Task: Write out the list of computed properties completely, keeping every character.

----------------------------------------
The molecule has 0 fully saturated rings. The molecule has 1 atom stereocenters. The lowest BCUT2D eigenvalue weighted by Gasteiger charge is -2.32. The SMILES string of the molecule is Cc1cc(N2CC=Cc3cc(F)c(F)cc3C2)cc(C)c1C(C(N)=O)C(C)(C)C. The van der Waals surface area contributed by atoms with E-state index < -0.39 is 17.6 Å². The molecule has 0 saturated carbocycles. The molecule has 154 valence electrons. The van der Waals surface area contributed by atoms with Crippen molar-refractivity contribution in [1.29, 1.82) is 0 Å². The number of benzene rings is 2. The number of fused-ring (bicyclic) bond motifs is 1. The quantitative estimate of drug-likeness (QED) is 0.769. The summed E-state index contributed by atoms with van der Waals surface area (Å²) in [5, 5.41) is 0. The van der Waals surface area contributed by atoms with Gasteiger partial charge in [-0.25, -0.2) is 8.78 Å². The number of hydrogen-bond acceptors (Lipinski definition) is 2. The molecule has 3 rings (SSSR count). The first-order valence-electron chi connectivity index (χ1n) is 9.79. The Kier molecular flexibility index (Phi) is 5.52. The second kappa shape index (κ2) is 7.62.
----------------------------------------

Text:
The molecule has 0 fully saturated rings. The molecule has 1 atom stereocenters. The lowest BCUT2D eigenvalue weighted by Gasteiger charge is -2.32. The SMILES string of the molecule is Cc1cc(N2CC=Cc3cc(F)c(F)cc3C2)cc(C)c1C(C(N)=O)C(C)(C)C. The van der Waals surface area contributed by atoms with E-state index < -0.39 is 17.6 Å². The molecule has 0 saturated carbocycles. The molecule has 154 valence electrons. The van der Waals surface area contributed by atoms with Crippen molar-refractivity contribution in [1.29, 1.82) is 0 Å². The number of benzene rings is 2. The number of fused-ring (bicyclic) bond motifs is 1. The quantitative estimate of drug-likeness (QED) is 0.769. The summed E-state index contributed by atoms with van der Waals surface area (Å²) in [5, 5.41) is 0. The van der Waals surface area contributed by atoms with Gasteiger partial charge in [-0.25, -0.2) is 8.78 Å². The number of hydrogen-bond acceptors (Lipinski definition) is 2. The molecule has 3 rings (SSSR count). The first-order valence-electron chi connectivity index (χ1n) is 9.79. The Kier molecular flexibility index (Phi) is 5.52. The second kappa shape index (κ2) is 7.62.